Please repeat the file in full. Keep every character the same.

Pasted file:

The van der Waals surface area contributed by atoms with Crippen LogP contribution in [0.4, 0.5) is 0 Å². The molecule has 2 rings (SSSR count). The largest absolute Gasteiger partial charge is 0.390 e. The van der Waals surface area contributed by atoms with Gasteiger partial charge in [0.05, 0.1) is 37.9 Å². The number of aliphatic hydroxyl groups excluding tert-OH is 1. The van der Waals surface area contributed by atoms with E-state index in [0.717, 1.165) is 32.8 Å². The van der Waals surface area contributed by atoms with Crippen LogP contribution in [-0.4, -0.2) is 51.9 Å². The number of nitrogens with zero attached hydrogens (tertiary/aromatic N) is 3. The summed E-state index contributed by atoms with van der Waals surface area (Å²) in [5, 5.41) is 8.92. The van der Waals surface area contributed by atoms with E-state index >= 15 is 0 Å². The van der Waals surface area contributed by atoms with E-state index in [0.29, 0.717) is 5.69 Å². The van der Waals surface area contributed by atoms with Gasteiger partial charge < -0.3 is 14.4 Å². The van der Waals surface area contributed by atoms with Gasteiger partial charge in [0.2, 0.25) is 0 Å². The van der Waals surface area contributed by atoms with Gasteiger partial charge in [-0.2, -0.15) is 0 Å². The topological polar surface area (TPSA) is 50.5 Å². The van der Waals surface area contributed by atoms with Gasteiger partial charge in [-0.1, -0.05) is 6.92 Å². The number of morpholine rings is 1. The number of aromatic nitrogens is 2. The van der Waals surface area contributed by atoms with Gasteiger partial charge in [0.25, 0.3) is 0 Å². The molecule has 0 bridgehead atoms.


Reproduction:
The van der Waals surface area contributed by atoms with Crippen LogP contribution in [0.4, 0.5) is 0 Å². The molecule has 2 rings (SSSR count). The largest absolute Gasteiger partial charge is 0.390 e. The van der Waals surface area contributed by atoms with Gasteiger partial charge in [0.05, 0.1) is 37.9 Å². The number of aliphatic hydroxyl groups excluding tert-OH is 1. The van der Waals surface area contributed by atoms with E-state index in [0.717, 1.165) is 32.8 Å². The van der Waals surface area contributed by atoms with Crippen LogP contribution in [-0.4, -0.2) is 51.9 Å². The number of nitrogens with zero attached hydrogens (tertiary/aromatic N) is 3. The summed E-state index contributed by atoms with van der Waals surface area (Å²) in [5, 5.41) is 8.92. The van der Waals surface area contributed by atoms with E-state index >= 15 is 0 Å². The van der Waals surface area contributed by atoms with E-state index in [0.29, 0.717) is 5.69 Å². The van der Waals surface area contributed by atoms with Gasteiger partial charge < -0.3 is 14.4 Å². The van der Waals surface area contributed by atoms with Gasteiger partial charge in [0.2, 0.25) is 0 Å². The van der Waals surface area contributed by atoms with Gasteiger partial charge in [-0.2, -0.15) is 0 Å². The topological polar surface area (TPSA) is 50.5 Å². The van der Waals surface area contributed by atoms with Gasteiger partial charge in [-0.1, -0.05) is 6.92 Å². The number of morpholine rings is 1. The number of aromatic nitrogens is 2. The van der Waals surface area contributed by atoms with Gasteiger partial charge in [0.25, 0.3) is 0 Å². The molecule has 0 bridgehead atoms.